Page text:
Thankfully, it’s not just  a feast for the eyes either. Firth, so often an actor who looks uncomfortable or out of place on screen, is perfect from start to finish, conveying equal parts stoic resolve, oh-so-English repression and a sly wit and intelligence, all qualities which were absent from, say, Nanny McPhee, apart perhaps from the English repression. It’s very much his film, and he’s very moving, especially in an early scene when he’s curtly informed of his lover’s death by his cousin over the phone, and the grief and shock is written over his face, even as he tries to keep his emotions under check. Compared to him, the other actors can only really play types, although Moore is very good as his booze-sodden old friend who still holds a torch for him, and Goode is dependably charming in the flashbacks that give a sense of George’s previous life.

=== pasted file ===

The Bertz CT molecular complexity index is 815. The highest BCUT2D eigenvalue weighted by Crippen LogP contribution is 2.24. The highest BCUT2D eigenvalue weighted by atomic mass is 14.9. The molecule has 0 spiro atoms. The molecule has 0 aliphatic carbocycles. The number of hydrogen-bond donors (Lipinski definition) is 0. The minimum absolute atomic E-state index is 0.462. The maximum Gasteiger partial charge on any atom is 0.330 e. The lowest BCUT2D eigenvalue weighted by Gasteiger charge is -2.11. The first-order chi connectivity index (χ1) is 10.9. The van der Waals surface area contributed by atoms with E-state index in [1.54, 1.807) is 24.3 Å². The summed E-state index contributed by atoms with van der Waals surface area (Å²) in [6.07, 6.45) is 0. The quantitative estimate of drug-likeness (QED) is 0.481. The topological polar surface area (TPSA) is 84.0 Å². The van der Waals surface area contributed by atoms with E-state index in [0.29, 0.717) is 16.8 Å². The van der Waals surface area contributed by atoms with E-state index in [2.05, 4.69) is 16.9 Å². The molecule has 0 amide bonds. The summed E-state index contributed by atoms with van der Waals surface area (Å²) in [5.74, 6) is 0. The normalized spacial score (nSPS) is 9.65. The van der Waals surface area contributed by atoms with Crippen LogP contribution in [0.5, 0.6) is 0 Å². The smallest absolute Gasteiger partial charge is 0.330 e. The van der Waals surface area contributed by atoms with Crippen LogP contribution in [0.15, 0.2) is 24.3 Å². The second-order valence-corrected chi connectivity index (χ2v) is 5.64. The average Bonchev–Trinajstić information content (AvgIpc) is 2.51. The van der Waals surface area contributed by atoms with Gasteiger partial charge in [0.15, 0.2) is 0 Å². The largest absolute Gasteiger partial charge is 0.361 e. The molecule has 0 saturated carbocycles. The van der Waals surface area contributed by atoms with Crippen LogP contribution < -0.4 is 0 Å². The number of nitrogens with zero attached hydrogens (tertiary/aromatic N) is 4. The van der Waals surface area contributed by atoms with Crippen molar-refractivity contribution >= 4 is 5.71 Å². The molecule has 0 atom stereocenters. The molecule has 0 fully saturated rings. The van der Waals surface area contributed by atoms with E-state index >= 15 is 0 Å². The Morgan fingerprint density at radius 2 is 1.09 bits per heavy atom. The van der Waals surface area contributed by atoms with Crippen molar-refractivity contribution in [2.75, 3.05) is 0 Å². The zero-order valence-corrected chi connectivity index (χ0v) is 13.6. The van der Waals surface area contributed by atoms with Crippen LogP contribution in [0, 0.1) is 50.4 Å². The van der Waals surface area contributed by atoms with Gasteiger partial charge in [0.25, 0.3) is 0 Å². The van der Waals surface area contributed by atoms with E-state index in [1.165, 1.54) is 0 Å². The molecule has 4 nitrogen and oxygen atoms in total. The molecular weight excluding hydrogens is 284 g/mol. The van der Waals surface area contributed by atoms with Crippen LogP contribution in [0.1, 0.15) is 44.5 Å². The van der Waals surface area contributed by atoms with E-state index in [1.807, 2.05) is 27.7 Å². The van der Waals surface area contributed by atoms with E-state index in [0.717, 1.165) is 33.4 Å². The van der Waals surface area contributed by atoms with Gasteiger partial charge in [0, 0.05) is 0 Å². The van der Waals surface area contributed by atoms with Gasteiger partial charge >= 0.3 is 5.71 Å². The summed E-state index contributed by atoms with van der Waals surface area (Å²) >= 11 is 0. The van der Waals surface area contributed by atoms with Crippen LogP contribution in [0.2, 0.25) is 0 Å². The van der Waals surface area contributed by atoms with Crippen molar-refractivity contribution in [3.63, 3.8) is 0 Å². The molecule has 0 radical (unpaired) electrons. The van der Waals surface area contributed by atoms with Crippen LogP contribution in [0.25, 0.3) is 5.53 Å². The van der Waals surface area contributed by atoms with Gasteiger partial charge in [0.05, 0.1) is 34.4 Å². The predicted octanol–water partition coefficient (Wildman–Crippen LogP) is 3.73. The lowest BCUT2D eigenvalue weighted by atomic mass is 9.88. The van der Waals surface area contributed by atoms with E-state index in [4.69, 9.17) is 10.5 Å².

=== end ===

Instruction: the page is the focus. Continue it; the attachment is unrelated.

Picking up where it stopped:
Sadly I imagine that Firth will lose to Jeff Bridges come the Oscars, but nonetheless this is a powerhouse performance in a splendidly mounted and executed film, which promises great things from Ford. My colleague Catherine Bray has speculated as to what an adaptation of Donna Tartt’s The Secret History by him might be like – on this evidence, I can only say I’d be intrigued to see.

UPDATE: Can I also commend the score by Abel Korzeniowski and Shigeru Umebayashi, which sounds like a cross between Nyman, Glass and Hitchcock-era Herrmann? Glorious stuff.